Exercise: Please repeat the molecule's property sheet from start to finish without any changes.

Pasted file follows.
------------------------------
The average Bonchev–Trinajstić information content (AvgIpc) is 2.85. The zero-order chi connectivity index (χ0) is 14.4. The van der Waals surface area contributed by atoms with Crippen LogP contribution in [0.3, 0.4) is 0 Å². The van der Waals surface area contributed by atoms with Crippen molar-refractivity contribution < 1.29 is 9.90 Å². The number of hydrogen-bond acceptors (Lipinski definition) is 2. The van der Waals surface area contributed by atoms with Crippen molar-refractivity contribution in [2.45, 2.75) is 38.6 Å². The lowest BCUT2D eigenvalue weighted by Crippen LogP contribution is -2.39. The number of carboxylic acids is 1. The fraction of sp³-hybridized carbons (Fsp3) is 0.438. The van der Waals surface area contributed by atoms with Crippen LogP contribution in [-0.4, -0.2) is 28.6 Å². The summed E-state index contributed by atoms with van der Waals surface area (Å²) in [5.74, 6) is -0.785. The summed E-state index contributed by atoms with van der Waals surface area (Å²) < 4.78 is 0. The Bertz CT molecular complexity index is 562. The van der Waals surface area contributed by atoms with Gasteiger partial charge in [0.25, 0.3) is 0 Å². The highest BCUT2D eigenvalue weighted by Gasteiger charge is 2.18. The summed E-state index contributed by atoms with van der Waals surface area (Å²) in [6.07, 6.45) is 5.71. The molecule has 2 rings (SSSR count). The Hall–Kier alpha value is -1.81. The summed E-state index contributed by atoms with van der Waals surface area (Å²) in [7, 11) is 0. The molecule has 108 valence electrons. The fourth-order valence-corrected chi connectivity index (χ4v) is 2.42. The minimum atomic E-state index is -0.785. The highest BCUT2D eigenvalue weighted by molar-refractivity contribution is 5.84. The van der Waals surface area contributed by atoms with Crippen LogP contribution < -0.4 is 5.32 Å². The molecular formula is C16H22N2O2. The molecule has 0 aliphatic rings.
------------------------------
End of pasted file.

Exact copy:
The average Bonchev–Trinajstić information content (AvgIpc) is 2.85. The zero-order chi connectivity index (χ0) is 14.4. The van der Waals surface area contributed by atoms with Crippen LogP contribution in [0.3, 0.4) is 0 Å². The van der Waals surface area contributed by atoms with Crippen molar-refractivity contribution < 1.29 is 9.90 Å². The number of hydrogen-bond acceptors (Lipinski definition) is 2. The van der Waals surface area contributed by atoms with Crippen molar-refractivity contribution in [2.45, 2.75) is 38.6 Å². The lowest BCUT2D eigenvalue weighted by Crippen LogP contribution is -2.39. The number of carboxylic acids is 1. The fraction of sp³-hybridized carbons (Fsp3) is 0.438. The van der Waals surface area contributed by atoms with Crippen LogP contribution in [-0.4, -0.2) is 28.6 Å². The summed E-state index contributed by atoms with van der Waals surface area (Å²) in [5.74, 6) is -0.785. The summed E-state index contributed by atoms with van der Waals surface area (Å²) < 4.78 is 0. The Bertz CT molecular complexity index is 562. The van der Waals surface area contributed by atoms with Gasteiger partial charge in [0.25, 0.3) is 0 Å². The highest BCUT2D eigenvalue weighted by Gasteiger charge is 2.18. The summed E-state index contributed by atoms with van der Waals surface area (Å²) in [6.07, 6.45) is 5.71. The molecule has 2 rings (SSSR count). The Hall–Kier alpha value is -1.81. The summed E-state index contributed by atoms with van der Waals surface area (Å²) in [7, 11) is 0. The molecule has 108 valence electrons. The fourth-order valence-corrected chi connectivity index (χ4v) is 2.42. The minimum atomic E-state index is -0.785. The highest BCUT2D eigenvalue weighted by molar-refractivity contribution is 5.84. The van der Waals surface area contributed by atoms with Crippen LogP contribution < -0.4 is 5.32 Å². The molecular formula is C16H22N2O2. The molecule has 0 aliphatic rings.